SOMETIMES YOU'LL BE WATCHING a terrible garbage TV show, like maybe the entire show is just a monkey barfing into a diaper, and the person sitting next to you will say something like, "There used to be eloquent discourse on television." And you'll be like, "Yeah, totally," but you'll both keep watching Ultimate Monkey Barf Challenge, because what did that monkey even eat? Best of Enemies is that sentiment, molded into a feature-length documentary. It's not a film that I'd describe as actively pretentious, so much as wistful for something it can't quite define.
In 1968, ABC News, in conjunction with the 1968 Democratic and Republican conventions, conducted a series of 10 nightly debates between William F. Buckley Jr. and Gore Vidal. Buckley, founder of the National Review 13 years earlier, was a conservative media kingmaker. Vidal's star has faded now, but at the time he was a cultural powerhouse of leftist identity politics and sexually adventurous historical fiction. And over the course of their debates, they hammered the shit out of each other on prime-time national TV. Or got as close to hammering the shit out of each other as two effete, mid-Atlantic-accented white guys could on the subject of political policy in America. Imagine how much Adderall you'd have to take to watch 10 hours of that now.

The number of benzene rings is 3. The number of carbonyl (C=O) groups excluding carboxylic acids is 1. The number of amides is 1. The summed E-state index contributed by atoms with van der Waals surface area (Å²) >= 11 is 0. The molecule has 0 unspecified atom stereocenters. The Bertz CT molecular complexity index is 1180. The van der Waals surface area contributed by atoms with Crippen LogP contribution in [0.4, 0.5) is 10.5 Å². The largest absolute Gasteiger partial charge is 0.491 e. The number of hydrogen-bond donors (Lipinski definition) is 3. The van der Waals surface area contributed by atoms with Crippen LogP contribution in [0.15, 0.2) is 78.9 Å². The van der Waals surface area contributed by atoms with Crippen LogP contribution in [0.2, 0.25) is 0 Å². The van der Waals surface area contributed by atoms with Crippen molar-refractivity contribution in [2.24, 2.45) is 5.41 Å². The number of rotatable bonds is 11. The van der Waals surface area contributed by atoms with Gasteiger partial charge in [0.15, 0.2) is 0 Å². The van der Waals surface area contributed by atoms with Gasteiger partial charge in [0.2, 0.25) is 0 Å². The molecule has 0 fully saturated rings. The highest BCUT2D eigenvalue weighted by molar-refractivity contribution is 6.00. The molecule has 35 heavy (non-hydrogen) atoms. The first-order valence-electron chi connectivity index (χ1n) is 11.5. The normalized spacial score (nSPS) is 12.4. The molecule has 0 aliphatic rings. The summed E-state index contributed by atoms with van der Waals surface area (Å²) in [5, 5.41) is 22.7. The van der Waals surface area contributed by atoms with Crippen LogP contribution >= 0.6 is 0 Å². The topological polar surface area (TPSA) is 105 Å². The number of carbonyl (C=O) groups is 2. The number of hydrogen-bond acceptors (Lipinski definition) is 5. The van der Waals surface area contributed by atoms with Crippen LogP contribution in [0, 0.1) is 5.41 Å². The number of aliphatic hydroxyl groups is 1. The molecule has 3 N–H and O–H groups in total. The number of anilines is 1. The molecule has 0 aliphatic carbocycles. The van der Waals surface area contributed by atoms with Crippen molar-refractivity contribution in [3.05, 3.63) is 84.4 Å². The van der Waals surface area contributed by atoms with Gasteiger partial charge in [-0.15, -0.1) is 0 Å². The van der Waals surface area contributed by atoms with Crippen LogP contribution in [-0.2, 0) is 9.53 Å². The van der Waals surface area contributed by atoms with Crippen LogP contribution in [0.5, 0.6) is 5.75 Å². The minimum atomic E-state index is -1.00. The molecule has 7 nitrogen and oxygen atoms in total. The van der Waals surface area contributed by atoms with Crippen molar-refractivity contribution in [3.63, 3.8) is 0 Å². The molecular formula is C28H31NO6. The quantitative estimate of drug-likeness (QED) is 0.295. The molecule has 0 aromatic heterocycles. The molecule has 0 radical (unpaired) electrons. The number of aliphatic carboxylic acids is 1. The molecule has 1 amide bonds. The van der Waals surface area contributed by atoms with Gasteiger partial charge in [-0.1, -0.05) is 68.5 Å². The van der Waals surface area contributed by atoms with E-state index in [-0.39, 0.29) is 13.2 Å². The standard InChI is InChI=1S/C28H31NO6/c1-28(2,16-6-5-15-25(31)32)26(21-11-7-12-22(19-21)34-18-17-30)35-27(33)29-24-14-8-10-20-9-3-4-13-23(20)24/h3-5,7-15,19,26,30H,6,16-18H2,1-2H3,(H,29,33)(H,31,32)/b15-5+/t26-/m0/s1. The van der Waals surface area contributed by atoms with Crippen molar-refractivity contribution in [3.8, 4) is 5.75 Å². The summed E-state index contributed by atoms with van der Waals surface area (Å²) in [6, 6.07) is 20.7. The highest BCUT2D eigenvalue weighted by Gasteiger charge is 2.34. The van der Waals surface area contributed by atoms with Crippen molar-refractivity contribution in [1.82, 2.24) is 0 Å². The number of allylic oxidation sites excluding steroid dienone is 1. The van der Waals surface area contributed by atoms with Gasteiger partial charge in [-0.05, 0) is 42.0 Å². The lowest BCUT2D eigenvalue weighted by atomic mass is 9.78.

Best of Enemies is an immensely sturdy documentary, benefiting from a wealth of B-roll footage, strong visual framing, and a pair of the smartest-sounding celebrity readers in the business (John Lithgow reads sections of Vidal's biography, Kelsey Grammer from Buckley's). What it lacks is the conviction that Vidal and Buckley—towering intellects and all—were any less catty than someone you'd see on The O'Reilly Factor today. I'll grant you that people talked in longer sentences back then, but that didn't mean they threw less shade.